ELDO Kids Week

July 18-22, 2022

The week-long summer event was sponsored by Experience El Dorado, the YMCA and HF Sinclair and offered fun for the whole family.

“We had a great turnout for our events and are pleased with how this first Kids Week went,” said Javan Gonzalez, Destination Services Coordinator with the City of El Dorado’s Experience El Dorado. 

“Movie Monday” was held at Central 6 Cinema with a free showing of “Minions: The Rise Of Gru.”

High Fives for the Walnuts

“Baseball Tuesday” was at McDonald Stadium with a game between the El Dorado Walnuts versus the Winfield Moos and included games and activities.

Cooling off

“Swim Wednesday” offered a welcomed break from the heat with free swimming at the El Dorado Municipal Pool.

Learning and fun go hand in hand at the museum.

“Museum Thursday” at the Butler County Historical Society Home of the Kansas Oil Museum included a host of educational activities.

“Friday Night Lights” rounded out the week at North Main Park with fun games and activities including the Splash Pads. 

“We couldn’t have provided all of these great, free events without the help and generosity of our partners, HF Sinclair and the YMCA,” said Gonzalez. “They were great to work with and helped put on a wonderful week for the kids in El Dorado. We want to thank everyone who volunteered, donated and attended the events.”

Energy Education Center Groundbreaking 

Located at Butler County Historical Society Home of the Kansas Oil Museum

Board members of the Butler County Historical Society Home of the Kansas Oil Museum picked up shovels and hard hats for an on-site groundbreaking ceremony on Tuesday, March 29, 2022.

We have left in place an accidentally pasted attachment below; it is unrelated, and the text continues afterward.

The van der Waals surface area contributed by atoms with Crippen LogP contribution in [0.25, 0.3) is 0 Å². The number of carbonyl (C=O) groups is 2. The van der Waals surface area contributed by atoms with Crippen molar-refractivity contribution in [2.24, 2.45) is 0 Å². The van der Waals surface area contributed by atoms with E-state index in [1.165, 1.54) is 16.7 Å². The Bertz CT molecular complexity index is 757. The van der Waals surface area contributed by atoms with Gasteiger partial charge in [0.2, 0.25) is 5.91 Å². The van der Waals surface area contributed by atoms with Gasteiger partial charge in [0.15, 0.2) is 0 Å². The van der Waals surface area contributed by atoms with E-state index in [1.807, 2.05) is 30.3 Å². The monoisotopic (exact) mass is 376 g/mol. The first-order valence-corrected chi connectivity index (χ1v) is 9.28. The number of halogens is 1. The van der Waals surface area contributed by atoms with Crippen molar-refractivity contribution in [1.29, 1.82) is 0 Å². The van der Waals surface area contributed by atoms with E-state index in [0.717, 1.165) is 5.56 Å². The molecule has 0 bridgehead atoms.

El Dorado Chamber of Commerce Executive Director, Phil Benedict, left, Museum Executive Director, Tiya Tonn, center, and museum employee Tyler Melugin, right, welcome attendees alongside an artist’s rendition of the future Energy Education Center.

A crowd of supporters gathered to witness Phil Benedict, Executive Director of the El Dorado Chamber of Commerce,  the emcee for the event with Brad Nightengale, Senior Vice President of Vintage Bank, Caiden Bump, Sales Manager of El Dorado Building Systems, Bill Young, Mayor of El Dorado, and Loren Jack speak during the groundbreaking event.

Supporters excited to watch the Energy Education Center come to life were on hand to witness the groundbreaking ceremony.

“We are excited to share that it is for our new Energy Education Center,” said Jack.

The Energy Education Center, a new facility spearheaded by Loren Jack, Owner of Albert Hogoboom Oilfield Trucking and President of the Board of Trustees, will be an indoor event center equipped with exhibit showcases, tables, seating, a stage, technology for presentations, a kitchen with a service window, and a 14ft access door for special equipment. 

Pictured left to right are Executive Board Members/Building Committee Members President Loren Jack, Vice President Tim Myers, Board Member JR Hogoboom, and Treasurer Sean Maclaskey.

“This building will allow for interactive STEM activities that look to the future while honoring the museum’s mission to preserve the history of the oil industry,” said Jack.

The addition of the Energy Education Center will free up space in the Large Exhibit Hall to expand displays and add exhibit features from the Museum’s extensive historic collections.  The combination of these new features is estimated to bring 15,000 additional visitors per year to the Museum and El Dorado. 

To learn more about this project, visit www.kansasoilmuseum.org/energy-education-center

William Allen White and the KKK In Kansas